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Just 'Days' Left to Save 6 to 19 Remaining Vaquitas

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University of St. Andrews Communications Office

There are only between six and 19 vaquitas left, a new study has concluded, and, unless swift action is taken, the endangered species could go extinct within a year.


The world's smallest porpoises, found only in Mexico's Gulf of California, are threatened because they are caught by mistake in illegal gillnets. The study, published in Royal Society Open Science Wednesday, found that 10 had died this way from March 2016 to March 2019.

"Every day wasted is making a difference. The key thing is that we need action now," study co-author Len Thomas, an ecological statistician at the University of St. Andrews' Centre for Research into Ecological and Environmental Modelling, told Vice. "There are only days to do this."

Researchers from St. Andrews in Scotland, the National Oceanic and Atmospheric Administration and the Mexican government counted the vaquitas by listening for their echolocation clicks. It is easier to monitor the porpoises acoustically than visually, The Weather Channel explained. Since they began acoustic monitoring in 2011, the researchers have determined that the vaquita population has fallen by 98.6 percent.

That decline is due to the use of gillnets, large vertical nets that fishermen leave in the water to collect the totoaba whose bladders are important in traditional Chinese medicine, The Guardian explained.

Mexico banned fishing with gillnets in 2015, but despite this, the practice has continued. The researchers found that the vaquita population declined by 48 percent in 2017 and 47 percent in 2018. Their numbers are now dangerously low.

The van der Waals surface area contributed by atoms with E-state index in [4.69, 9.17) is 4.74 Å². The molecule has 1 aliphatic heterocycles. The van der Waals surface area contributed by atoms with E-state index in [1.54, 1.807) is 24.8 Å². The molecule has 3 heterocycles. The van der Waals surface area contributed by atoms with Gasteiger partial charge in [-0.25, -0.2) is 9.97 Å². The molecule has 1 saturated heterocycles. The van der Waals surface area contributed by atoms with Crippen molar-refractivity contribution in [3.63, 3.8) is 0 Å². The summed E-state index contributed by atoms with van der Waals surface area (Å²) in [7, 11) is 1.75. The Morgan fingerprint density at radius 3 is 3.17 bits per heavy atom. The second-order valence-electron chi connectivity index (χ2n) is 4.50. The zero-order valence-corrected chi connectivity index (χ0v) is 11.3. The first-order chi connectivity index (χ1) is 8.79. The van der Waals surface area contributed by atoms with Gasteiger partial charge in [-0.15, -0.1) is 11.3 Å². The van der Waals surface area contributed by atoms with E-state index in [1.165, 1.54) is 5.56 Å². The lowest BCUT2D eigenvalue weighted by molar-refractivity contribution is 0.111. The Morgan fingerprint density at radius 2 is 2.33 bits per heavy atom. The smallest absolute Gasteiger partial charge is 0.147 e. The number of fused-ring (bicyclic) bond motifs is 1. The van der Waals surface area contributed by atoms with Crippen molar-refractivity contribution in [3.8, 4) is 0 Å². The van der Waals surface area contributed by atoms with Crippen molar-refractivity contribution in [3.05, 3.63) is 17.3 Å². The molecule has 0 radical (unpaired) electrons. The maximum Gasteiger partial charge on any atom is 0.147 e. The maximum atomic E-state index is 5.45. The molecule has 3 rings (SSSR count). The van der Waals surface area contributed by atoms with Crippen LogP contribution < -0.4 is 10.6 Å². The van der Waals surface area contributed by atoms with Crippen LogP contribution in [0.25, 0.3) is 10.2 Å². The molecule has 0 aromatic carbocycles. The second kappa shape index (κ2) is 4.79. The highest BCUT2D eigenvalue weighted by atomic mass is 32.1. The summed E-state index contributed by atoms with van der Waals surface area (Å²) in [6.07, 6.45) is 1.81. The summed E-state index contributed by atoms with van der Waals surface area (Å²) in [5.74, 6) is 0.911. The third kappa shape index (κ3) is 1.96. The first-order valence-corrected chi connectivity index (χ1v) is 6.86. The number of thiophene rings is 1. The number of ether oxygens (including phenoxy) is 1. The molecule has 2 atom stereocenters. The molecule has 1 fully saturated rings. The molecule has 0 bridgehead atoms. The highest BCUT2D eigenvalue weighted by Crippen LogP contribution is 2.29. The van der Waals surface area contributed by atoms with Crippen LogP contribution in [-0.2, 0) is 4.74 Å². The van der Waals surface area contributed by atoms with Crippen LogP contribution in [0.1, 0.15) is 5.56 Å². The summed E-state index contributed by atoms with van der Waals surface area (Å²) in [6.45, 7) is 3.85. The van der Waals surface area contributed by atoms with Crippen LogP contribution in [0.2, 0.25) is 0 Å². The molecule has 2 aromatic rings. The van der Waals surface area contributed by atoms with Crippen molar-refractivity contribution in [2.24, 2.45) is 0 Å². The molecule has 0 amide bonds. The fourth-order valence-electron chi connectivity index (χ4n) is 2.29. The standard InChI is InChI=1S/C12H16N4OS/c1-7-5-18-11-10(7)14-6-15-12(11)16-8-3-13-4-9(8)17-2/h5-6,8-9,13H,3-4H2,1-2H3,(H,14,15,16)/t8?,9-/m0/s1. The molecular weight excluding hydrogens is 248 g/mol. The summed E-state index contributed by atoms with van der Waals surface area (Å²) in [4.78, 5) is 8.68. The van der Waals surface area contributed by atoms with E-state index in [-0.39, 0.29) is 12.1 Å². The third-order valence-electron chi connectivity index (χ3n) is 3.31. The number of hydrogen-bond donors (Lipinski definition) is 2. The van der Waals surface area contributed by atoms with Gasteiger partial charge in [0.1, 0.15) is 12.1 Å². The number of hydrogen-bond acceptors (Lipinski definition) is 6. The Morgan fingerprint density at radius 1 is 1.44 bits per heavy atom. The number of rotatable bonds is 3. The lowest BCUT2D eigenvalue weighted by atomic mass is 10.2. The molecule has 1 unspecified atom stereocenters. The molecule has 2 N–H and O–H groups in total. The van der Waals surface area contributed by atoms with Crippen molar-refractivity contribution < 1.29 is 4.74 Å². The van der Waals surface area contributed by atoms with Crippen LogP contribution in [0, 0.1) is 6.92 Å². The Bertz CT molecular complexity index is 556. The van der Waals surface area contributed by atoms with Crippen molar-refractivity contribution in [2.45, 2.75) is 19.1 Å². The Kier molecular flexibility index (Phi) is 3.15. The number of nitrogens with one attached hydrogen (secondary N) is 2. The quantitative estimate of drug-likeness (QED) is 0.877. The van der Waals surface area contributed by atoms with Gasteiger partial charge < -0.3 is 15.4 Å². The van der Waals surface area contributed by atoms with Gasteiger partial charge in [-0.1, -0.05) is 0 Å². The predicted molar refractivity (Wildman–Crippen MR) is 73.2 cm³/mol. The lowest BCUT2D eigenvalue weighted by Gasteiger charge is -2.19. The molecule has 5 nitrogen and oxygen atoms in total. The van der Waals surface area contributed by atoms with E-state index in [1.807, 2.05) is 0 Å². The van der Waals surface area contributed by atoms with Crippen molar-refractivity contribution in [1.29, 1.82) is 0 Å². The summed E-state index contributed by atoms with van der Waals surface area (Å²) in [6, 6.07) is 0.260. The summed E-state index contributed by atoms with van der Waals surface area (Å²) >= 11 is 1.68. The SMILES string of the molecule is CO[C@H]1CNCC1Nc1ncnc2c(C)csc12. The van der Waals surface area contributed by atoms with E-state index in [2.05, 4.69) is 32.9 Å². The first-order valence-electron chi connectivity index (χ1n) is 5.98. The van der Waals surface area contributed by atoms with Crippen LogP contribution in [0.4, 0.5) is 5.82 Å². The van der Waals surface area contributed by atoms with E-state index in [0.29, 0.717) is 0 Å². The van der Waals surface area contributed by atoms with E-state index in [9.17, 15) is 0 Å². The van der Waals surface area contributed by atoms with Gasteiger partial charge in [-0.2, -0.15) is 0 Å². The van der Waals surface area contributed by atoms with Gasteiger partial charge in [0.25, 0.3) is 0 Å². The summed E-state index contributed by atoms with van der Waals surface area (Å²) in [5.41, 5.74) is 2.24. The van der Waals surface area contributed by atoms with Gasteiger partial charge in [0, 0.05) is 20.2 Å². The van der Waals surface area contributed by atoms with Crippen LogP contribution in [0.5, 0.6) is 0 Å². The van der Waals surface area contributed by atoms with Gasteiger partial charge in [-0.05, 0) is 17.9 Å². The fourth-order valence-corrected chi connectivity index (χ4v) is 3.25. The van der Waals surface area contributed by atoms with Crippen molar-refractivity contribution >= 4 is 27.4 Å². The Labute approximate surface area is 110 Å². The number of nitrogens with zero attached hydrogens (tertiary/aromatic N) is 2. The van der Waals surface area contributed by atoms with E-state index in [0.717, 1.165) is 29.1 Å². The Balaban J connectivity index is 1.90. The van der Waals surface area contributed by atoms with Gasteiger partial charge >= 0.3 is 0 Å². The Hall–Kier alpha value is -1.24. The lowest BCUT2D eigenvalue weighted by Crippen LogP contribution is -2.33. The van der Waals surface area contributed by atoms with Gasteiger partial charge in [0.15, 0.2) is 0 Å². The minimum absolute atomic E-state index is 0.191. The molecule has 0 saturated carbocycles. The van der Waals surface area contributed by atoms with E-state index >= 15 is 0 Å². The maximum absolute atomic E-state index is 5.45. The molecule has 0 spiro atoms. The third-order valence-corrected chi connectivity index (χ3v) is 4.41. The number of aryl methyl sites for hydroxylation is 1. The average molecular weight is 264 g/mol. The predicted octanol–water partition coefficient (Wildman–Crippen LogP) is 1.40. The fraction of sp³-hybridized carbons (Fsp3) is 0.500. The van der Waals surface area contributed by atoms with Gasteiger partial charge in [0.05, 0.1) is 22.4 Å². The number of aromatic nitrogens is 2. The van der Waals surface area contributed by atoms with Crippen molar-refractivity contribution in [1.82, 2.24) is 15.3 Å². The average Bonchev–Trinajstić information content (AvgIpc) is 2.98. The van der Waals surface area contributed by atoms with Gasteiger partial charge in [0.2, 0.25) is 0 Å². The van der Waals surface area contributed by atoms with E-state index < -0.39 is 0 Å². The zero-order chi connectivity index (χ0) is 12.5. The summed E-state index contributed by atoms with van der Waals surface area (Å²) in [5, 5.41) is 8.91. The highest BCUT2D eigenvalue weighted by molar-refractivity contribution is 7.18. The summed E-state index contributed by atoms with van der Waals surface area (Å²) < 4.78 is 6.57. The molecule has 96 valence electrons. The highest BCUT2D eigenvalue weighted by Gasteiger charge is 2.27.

"Based on the uncertainty inherent in the models, the number could be as few as six," Thomas told The Guardian.

But Thomas also told Vice that the animals were not doomed as long as the political will to stop illegal fishing could be generated in time. The vaquitas' habitat is small enough to monitor effectively, and the animals are otherwise healthy.

"There are many instances of other species that recover from low population numbers," Thomas told Vice. "If we stopped illegal fishing, they could bounce back. It's not a reason at the moment to give up."

Sea Shepherd, a marine conservation group that actively works to help vaquitas by dredging up nets, also expressed hope.

"The important takeaway is that they're still out there," the group's science department coordinator Eva Hidalgo told The Guardian. "No matter how low the numbers are, there's still hope for the species if we manage to keep them safe. Sea Shepherd is doing as much as possible to ensure the area remains net-free. In recent years we have seen two vaquita calves, so they can be saved. As long as there is one vaquita left, we are going to continue to fight for them."

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